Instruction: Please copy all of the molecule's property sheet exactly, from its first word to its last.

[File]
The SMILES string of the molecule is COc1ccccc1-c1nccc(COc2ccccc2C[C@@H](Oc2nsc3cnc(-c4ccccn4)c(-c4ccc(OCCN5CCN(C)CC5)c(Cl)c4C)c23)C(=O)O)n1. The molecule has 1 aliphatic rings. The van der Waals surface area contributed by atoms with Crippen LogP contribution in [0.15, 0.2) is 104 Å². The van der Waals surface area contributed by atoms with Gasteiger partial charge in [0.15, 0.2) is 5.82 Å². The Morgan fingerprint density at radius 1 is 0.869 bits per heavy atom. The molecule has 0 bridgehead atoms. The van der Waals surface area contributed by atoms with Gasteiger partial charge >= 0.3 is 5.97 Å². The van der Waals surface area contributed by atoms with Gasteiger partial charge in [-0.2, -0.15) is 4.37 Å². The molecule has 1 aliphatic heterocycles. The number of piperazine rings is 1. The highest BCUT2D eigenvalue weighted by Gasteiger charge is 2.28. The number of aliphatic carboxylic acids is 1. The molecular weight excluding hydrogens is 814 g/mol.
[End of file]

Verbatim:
The SMILES string of the molecule is COc1ccccc1-c1nccc(COc2ccccc2C[C@@H](Oc2nsc3cnc(-c4ccccn4)c(-c4ccc(OCCN5CCN(C)CC5)c(Cl)c4C)c23)C(=O)O)n1. The molecule has 1 aliphatic rings. The van der Waals surface area contributed by atoms with Crippen LogP contribution in [0.15, 0.2) is 104 Å². The van der Waals surface area contributed by atoms with Gasteiger partial charge in [0.15, 0.2) is 5.82 Å². The Morgan fingerprint density at radius 1 is 0.869 bits per heavy atom. The molecule has 0 bridgehead atoms. The van der Waals surface area contributed by atoms with Gasteiger partial charge >= 0.3 is 5.97 Å². The van der Waals surface area contributed by atoms with Gasteiger partial charge in [-0.2, -0.15) is 4.37 Å². The molecule has 1 aliphatic heterocycles. The number of piperazine rings is 1. The highest BCUT2D eigenvalue weighted by Gasteiger charge is 2.28. The number of aliphatic carboxylic acids is 1. The molecular weight excluding hydrogens is 814 g/mol.